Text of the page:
It comes after a stark warning that many of Scotland’s 18,000 crofters and farmers could go to the wall if costly tariffs are imposed on meat exports to the European Union.
The leading Brexiteer Cabinet minister will also have crunch talks with Holyrood’s Agriculture Secretary Fergus Ewing, who has called for no deal to be taken off the table.
Mr Ewing said yesterday: “There are immediate threats facing our farmers in the event of a no deal posed by both the loss of labour and also tariffs imposed, particularly on beef and lamb, of 40 per cent to 50 per cent – basically a tax of 40 per cent to 50 per cent on our export market.
“The immediate fear of a no deal – and Michael Gove agrees with this – would likely result in many of these thousands of farmers going out of business.”
Mr Ewing had been lobbying for the UK government to set aside a compensation package for the industry in the event of a no-deal Brexit. Mr Gove has now accepted that principle and details will be provided when the pair meet in Glasgow today.
But Mr Ewing added: “It’s better to avert a disaster than deal with the consequences of it after it arises. My call has been that a no-deal Brexit is not just a mistake, it is recklessness.”
He added: “I understand that the level of compensation throughout the UK could be of the order of around £300 million a year. This is entirely avoidable if a no-deal Brexit is taken off the table.”
The loss of freedom of movement after Brexit could also mean serious labour shortages for farmers, particularly of EU workers.
Mr Gove said on a visit to the North-east of Scotland last week that he remained confident a deal will be reached with the EU on post-Brexit trade arrangements.
But he added: “Our contingency plans are well advanced in the event of a no-deal.
“All livestock sectors will be included in the proposed compensation scheme, including dairy, but the sheepmeat sector is the most vulnerable and will need to be protected.”
There are also concerns about the subsidy levels paid to Scots farmers in the event of no deal
A deal has been done to secure farmers’ payments until 2022, but Mr Ewing voiced fears that the UK government may end direct payments after this.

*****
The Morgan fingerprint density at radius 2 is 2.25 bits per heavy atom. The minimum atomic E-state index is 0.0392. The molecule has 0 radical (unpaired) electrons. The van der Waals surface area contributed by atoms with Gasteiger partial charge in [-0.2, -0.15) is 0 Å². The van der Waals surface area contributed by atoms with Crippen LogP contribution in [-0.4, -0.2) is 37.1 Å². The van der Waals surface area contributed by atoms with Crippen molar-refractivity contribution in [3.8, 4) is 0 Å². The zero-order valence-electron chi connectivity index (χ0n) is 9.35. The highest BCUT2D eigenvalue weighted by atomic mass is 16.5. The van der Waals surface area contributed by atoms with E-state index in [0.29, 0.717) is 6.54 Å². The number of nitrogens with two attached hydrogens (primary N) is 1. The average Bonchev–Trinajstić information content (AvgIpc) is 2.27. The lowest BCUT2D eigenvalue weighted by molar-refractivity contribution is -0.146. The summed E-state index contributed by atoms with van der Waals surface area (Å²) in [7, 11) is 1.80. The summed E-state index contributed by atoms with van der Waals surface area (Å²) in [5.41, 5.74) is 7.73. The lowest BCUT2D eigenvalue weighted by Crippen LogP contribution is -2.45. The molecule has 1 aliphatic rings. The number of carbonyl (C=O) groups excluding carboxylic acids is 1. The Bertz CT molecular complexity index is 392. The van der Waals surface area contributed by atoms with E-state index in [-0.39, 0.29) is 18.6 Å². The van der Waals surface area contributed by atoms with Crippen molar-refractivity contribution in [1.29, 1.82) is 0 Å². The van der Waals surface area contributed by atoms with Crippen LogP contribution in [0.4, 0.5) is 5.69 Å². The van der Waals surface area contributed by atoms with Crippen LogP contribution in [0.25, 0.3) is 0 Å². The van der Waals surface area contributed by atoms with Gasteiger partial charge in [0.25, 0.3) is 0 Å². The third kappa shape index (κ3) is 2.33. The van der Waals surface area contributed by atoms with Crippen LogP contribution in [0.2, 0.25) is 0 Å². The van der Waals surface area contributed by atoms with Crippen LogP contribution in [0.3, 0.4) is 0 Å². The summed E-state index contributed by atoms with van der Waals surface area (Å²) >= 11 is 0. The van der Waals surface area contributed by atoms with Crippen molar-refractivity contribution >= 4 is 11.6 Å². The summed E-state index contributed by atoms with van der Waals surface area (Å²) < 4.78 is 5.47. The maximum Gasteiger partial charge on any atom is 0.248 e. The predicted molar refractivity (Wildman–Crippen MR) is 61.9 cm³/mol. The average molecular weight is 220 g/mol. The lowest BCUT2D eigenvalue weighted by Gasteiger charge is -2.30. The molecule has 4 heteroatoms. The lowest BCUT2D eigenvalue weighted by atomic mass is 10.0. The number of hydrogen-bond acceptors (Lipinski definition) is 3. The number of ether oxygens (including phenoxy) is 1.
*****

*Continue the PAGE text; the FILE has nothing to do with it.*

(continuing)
He said: “We’re very worried that the UK plan is to scrap direct payments to farmers as soon as they possibly can.
“We’re opposed to that, but the assurances that we’ve received from the UK government have not been comprehensive.”
He insisted that the Scottish Government has plans in place to fund the rural sector to 2024, despite claims to the contrary from Mr Gove.
Mr Ewing added: “I have serious worries for the future of our farmers in Scotland, many of whom are farming with low margins in difficult land and already facing higher feed costs, tremendously bad weather last year and reduced beef prices.”
The Scottish Government has said it wants to see a “continuity” of the financial payments to Scotland’s farmers and crofters based on the current EU regime when power is devolved to the UK, so that there is more certainty for the sector.
A Defra spokeswoman said: “We have already confirmed we will maintain the same cash total funding for the sector until 2022 – this includes all EU and Exchequer funding provided for farm support under both Pillar 1 and Pillar 2 of the current CAP [Common Agricultural Policy].
“This is a clear demonstration of our ongoing support for the farming sector as we leave the EU, providing them with further security on future funding than our European neighbours.”
Ministers are to step up engagement with industry on the steps required in the event of no deal.